Tangram Circles: Fractions, Geometry, Algebra, and a Generous Helping of Pi

Tangram Circles: Fractions, Geometry, Algebra, and a Generous Helping of Pi
Tangram Circles: Fractions, Geometry, Algebra, and a Generous Helping of Pi
Tangram Circles: Fractions, Geometry, Algebra, and a Generous Helping of Pi
Tangram Circles: Fractions, Geometry, Algebra, and a Generous Helping of Pi
Tangram Circles: Fractions, Geometry, Algebra, and a Generous Helping of Pi
Tangram Circles: Fractions, Geometry, Algebra, and a Generous Helping of Pi
Tangram Circles: Fractions, Geometry, Algebra, and a Generous Helping of Pi
Tangram Circles: Fractions, Geometry, Algebra, and a Generous Helping of Pi
Resource Type
File Type

PDF

(6 MB|16 pages)
Standards
  • Product Description
  • Standards
If your students are working with pi and calculating the areas or circumferences of circles, this activity will give them plenty of practice. Students will use Ο€r2 to calculate the areas of circles and regions within them. Each model progresses in complexity from simple to advanced. This can be used as an individual or team activity with upper middle school and high school students in regular education or more advanced students at lower grade levels. Students can even create their own circular designs using the included template for a culminating project.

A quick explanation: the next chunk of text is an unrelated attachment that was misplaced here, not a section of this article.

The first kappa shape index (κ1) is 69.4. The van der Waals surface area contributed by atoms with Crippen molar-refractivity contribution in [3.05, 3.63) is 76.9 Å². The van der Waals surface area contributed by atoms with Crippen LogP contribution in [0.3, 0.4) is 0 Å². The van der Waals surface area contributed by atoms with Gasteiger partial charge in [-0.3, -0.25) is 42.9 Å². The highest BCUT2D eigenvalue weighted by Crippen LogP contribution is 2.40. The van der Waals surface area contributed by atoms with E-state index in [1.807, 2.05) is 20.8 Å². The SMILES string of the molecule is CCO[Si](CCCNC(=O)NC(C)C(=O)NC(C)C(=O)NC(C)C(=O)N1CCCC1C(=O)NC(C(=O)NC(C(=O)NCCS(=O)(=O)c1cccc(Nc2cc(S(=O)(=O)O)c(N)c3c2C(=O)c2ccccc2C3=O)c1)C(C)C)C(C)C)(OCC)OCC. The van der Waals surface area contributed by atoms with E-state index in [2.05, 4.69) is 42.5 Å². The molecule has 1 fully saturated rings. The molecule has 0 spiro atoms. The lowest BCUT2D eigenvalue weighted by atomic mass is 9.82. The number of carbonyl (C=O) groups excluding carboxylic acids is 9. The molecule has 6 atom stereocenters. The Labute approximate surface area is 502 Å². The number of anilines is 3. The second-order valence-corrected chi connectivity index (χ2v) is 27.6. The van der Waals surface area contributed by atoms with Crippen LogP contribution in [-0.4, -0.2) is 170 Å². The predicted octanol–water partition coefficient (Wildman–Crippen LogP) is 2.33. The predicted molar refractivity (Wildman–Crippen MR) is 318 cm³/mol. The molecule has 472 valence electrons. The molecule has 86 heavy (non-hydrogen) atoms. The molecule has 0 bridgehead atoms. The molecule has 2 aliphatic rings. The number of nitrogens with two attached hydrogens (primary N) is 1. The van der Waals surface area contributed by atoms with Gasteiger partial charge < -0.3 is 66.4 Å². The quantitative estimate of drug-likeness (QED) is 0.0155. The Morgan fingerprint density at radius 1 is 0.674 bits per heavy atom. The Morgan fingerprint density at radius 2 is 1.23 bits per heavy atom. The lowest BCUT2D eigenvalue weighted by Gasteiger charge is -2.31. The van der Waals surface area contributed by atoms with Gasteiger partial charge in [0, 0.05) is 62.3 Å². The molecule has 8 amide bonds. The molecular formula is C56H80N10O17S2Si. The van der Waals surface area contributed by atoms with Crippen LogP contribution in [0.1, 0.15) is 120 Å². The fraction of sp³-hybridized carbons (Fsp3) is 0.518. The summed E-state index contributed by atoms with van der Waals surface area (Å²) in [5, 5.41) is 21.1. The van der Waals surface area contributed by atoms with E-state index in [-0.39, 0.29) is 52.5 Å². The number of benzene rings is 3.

Log in to see state-specific standards (only available in the US).
Represent proportional relationships by equations. For example, if total cost 𝘡 is proportional to the number 𝘯 of items purchased at a constant price 𝘱, the relationship between the total cost and the number of items can be expressed as 𝘡 = 𝘱𝘯.
Recognize and represent proportional relationships between quantities.
Use square root and cube root symbols to represent solutions to equations of the form 𝘹² = 𝘱 and 𝘹³ = 𝘱, where 𝘱 is a positive rational number. Evaluate square roots of small perfect squares and cube roots of small perfect cubes. Know that √2 is irrational.
Use variables to represent quantities in a real-world or mathematical problem, and construct simple equations and inequalities to solve problems by reasoning about the quantities.
Use rational approximations of irrational numbers to compare the size of irrational numbers, locate them approximately on a number line diagram, and estimate the value of expressions (e.g., π²). For example, by truncating the decimal expansion of √2, show that √2 is between 1 and 2, then between 1.4 and 1.5, and explain how to continue on to get better approximations.
Total Pages
16 pages
Answer Key
Included
Teaching Duration
1 Week
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